PresenterChakrabarty Debjani - State University of New York- Stonybrook
Panel36 – Interrogating Deviance and ‘Crime’ in Colonial and Postcolonial South Asia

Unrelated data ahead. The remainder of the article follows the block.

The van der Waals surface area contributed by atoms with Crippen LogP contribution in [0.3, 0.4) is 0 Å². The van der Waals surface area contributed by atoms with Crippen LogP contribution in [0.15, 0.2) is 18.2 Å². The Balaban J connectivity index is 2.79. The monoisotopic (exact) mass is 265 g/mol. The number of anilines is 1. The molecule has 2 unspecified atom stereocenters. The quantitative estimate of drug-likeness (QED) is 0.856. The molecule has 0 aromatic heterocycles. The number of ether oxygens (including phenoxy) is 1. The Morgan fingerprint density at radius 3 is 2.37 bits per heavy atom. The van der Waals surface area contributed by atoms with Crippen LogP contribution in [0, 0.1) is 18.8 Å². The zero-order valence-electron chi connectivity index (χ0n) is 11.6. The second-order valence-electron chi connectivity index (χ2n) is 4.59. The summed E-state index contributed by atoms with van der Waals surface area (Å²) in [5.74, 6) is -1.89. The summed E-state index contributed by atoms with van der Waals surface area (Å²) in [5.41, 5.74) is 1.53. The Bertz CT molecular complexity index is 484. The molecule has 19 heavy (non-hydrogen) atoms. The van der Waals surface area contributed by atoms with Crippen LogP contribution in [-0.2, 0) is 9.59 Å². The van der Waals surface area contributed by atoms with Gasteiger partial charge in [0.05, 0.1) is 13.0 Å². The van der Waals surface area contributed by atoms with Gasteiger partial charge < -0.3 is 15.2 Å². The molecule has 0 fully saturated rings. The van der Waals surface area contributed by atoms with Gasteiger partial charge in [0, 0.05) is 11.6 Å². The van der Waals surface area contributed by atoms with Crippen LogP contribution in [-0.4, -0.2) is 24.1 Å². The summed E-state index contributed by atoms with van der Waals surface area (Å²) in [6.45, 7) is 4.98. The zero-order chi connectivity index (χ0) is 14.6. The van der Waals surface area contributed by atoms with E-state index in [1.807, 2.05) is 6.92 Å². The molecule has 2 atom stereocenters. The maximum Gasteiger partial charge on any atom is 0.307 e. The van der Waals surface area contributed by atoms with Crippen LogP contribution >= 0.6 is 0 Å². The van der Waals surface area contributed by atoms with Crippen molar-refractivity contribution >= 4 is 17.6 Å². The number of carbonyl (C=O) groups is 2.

This paper attempts to understand the linkages between modernity, urbanity and criminality in the creation of Calcutta as a colonial city and argues that the city breeds what it needs. The social, political and economic contours of the city are products of dialectical relations between different classes, castes, communities and between men and women. As such, this paper looks into three figures: ‘the bhadralok’ or gentleman, and the anti-thesis of “the bhadralok”, those that are integral to and yet represent a threat to the bhadralok social and moral fabric structures: ‘the chotolok’ or small-folk and ‘the kulata’ or fallen woman and the criminal world that connects all three. Scholars like Nabaparna Ghosh, Anindita Ghosh and Swati Chattopadhyay have worked on the categories of hygiene, crime and spatiality in the creation of the colonial city of Calcutta. While drawing on these works, this paper would argue that the very urbanity of the colonial city necessitated and catalysed the creation of a very specific kind of subalternity. This subaltern identity contained within itself the lower classes, the criminals and the sex worker, individually or sometimes altogether. The specificity of this class identity, criminal identity and ‘professional’ identity is made possible only because of the rising urbanity of Calcutta and the attempts by both (British) authorities and individual (Indian) leaders and patriarchs to preserve what was considered the sanctity of the same urbanity.